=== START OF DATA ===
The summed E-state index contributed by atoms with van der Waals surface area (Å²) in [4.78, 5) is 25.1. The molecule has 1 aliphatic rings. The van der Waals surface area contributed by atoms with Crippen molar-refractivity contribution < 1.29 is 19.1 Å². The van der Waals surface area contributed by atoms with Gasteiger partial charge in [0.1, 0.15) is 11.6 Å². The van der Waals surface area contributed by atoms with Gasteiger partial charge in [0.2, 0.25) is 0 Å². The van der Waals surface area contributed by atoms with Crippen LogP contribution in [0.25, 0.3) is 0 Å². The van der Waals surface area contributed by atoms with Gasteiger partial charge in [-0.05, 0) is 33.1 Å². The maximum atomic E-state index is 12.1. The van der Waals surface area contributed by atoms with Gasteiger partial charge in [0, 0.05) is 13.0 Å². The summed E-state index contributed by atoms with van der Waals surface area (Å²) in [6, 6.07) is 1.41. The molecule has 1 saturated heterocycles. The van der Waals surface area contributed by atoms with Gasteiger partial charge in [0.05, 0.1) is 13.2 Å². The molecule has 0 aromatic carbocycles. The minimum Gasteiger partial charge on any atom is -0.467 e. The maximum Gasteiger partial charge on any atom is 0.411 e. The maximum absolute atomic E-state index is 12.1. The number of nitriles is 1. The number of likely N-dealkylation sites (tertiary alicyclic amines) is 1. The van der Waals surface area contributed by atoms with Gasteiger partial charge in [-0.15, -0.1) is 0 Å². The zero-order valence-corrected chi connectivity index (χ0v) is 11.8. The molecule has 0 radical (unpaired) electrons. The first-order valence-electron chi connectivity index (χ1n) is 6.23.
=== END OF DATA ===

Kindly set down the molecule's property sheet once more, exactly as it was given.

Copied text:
The summed E-state index contributed by atoms with van der Waals surface area (Å²) in [4.78, 5) is 25.1. The molecule has 1 aliphatic rings. The van der Waals surface area contributed by atoms with Crippen molar-refractivity contribution < 1.29 is 19.1 Å². The van der Waals surface area contributed by atoms with Gasteiger partial charge in [0.1, 0.15) is 11.6 Å². The van der Waals surface area contributed by atoms with Gasteiger partial charge in [0.2, 0.25) is 0 Å². The van der Waals surface area contributed by atoms with Crippen LogP contribution in [0.25, 0.3) is 0 Å². The van der Waals surface area contributed by atoms with Gasteiger partial charge in [-0.05, 0) is 33.1 Å². The maximum atomic E-state index is 12.1. The van der Waals surface area contributed by atoms with Gasteiger partial charge in [0, 0.05) is 13.0 Å². The summed E-state index contributed by atoms with van der Waals surface area (Å²) in [6, 6.07) is 1.41. The molecule has 1 saturated heterocycles. The van der Waals surface area contributed by atoms with Gasteiger partial charge in [0.05, 0.1) is 13.2 Å². The molecule has 0 aromatic carbocycles. The minimum Gasteiger partial charge on any atom is -0.467 e. The maximum Gasteiger partial charge on any atom is 0.411 e. The maximum absolute atomic E-state index is 12.1. The number of nitriles is 1. The number of likely N-dealkylation sites (tertiary alicyclic amines) is 1. The van der Waals surface area contributed by atoms with Gasteiger partial charge in [-0.15, -0.1) is 0 Å². The zero-order valence-corrected chi connectivity index (χ0v) is 11.8. The molecule has 0 radical (unpaired) electrons. The first-order valence-electron chi connectivity index (χ1n) is 6.23.